The Trauma of War
Inherited Memories

Nursery school children in 1961
Nursery school children in 1961 | Photo (detail): © Bundesarchiv

The after-effects of the Second World War are still felt by many families today, even into the second and third generation. The journalist Sabine Bode attributes the insecurity felt by the children and grandchildren of those who lived during the war to the failure of their parents and grandparents to properly work through and come to terms with their experiences.

Ms Bode, your books explore how the experiences of Germans in the Second World War have affected subsequent generations. Why should the lives of our parents’ and grandparents’ generation interest us in the first place?

Our ancestors are important. They influence our behaviour, even though we may often be unaware of this. If we know our ancestors and engage with who they were and what they experienced, this gives us a sense of security. This is something that is acknowledged in other cultures to a far greater extent than in Germany. The experiences of the Second World War in Germany often resulted in people being reluctant to address the past and the trauma that they incurred at the time. Yet in this context such experiences – especially those of children who grew up during the war – are still having after-effects to this day.
In what sense?

This has something to do with the things that people – especially children – experienced during the war. Bombing, hunger, deportation and displacement, death of family members, experiences of violence. Situations in which one feels completely powerless and at the mercy of circumstances. Such experiences can give rise to trauma if not worked through properly. And that was very often the case after the war. People were simply happy that it was over, and wanted to look ahead to the future. School started up again, children stopped crying and their parents told them that they should be glad to be alive. They had no desire to get to grips with what they had experienced, and therefore neglected to work through their trauma – and today their children are suffering as a result.   
How do you define this generation, the children of those who lived during the war?

They are the ones whose parents were born while the war was still ongoing. For the most part, they themselves were born in the 1960s and 1970s, though they could also have been born in the 1950s or 1980s – so long as their parents were born by 1945. Many of those who were still children during wartime no longer remember what happened, and frequently do not even realize that they may be traumatized. Research indicates that a third have not recovered from the horrors they experienced in their early years.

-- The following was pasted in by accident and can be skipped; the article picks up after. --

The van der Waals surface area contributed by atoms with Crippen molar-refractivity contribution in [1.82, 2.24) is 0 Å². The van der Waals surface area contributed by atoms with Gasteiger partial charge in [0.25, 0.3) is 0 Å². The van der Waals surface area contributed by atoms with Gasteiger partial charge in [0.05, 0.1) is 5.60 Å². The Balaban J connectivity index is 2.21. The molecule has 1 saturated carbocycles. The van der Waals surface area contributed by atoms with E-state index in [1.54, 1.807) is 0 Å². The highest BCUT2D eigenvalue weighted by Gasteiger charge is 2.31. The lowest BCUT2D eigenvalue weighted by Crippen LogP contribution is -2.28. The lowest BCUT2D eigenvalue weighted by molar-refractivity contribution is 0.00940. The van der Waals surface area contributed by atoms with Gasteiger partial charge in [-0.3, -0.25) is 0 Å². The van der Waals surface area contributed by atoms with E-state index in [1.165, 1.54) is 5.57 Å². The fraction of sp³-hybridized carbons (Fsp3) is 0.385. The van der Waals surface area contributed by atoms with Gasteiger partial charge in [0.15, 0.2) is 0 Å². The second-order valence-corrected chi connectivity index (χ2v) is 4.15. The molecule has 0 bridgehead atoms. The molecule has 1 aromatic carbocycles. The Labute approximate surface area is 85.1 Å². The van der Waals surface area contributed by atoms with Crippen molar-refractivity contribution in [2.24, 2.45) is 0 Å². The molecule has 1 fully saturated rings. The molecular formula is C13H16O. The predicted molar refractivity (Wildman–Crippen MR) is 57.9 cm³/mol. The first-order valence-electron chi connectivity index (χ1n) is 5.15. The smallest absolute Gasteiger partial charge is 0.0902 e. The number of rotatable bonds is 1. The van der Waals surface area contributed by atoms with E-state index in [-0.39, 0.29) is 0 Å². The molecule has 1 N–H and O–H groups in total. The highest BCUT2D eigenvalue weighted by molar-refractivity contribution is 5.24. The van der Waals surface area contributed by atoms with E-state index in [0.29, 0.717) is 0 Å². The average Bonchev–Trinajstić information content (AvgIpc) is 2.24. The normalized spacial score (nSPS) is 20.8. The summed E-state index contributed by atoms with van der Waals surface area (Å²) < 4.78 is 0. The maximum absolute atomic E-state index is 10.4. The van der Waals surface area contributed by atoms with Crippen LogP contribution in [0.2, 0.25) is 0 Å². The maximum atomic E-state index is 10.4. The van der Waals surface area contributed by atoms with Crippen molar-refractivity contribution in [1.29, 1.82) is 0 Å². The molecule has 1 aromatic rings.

Putting their own needs on hold

What are the effects of such unprocessed trauma?

Traumatized people find it very difficult to stand any sense of helplessness, as this is what caused their trauma in the first place. Yet there is hardly anything more helpless than a baby. Although a traumatized mother will care properly for her child – feeding and bathing it and changing its nappy – she will withdraw emotionally from the child when she senses its helplessness. This produces abandonment fears in the child. From a very early age, the child will therefore do everything in its power to make its mother happy, tending to put its own needs on hold. This reverses the relationship between mother and child in an unfavourable manner. Psychologists term this parentification.
What consequences does this have in the later lives of the “third generation”?

Traumatized adults who were children during the war tend not to be capable of properly comforting their own children. They simply pacify them, saying: “You don’t need to be scared. There’s nothing there.” But they do not take the child into their arms and hold it until it has calmed down. In the third generation, this often gives rise to a strong sense of insecurity. Such children also often feel responsible for their parents in a way that does them no good, and as a result find that their parents continue to treat them as children to a huge extent even well into adult age.
How do family secrets affect relationships between family members? And what role do they play when it comes to trauma?

They can likewise result in a deep sense of insecurity and a lack of trust in the future. They tend to be caused by something known as “culpable involvement”. This would be the case for instance if one’s grandfather had been in the SS, or if a family member had been violent towards or had wronged another person in order to gain an advantage for himself or herself. Subsequently the subject is never discussed – either because no words can be found to describe the horror, or because no-one wants to be reminded of it. The memories are not passed on as they should be in a family, and one loses contact with one’s forebears. This makes one feel insecure.

Children sense when something is wrong

In your books, you conclude that these secrets have a powerful impact on subsequent generations.

Children have a very sure sense of what is happening, and of when something is wrong. At the same time, they are easily controllable, so if they are told that they are imagining everything, that there is nothing to worry about and that they should not ask such strange questions, they will comply. Children do not want to be thought strange, they want to belong. So they learn to subtly ignore the facts and begin to believe that they cannot trust their own instincts. This can later result in a lack of knowledge of human nature. In families that have been displaced, this is also compounded in many cases by a pronounced distrust of all strangers.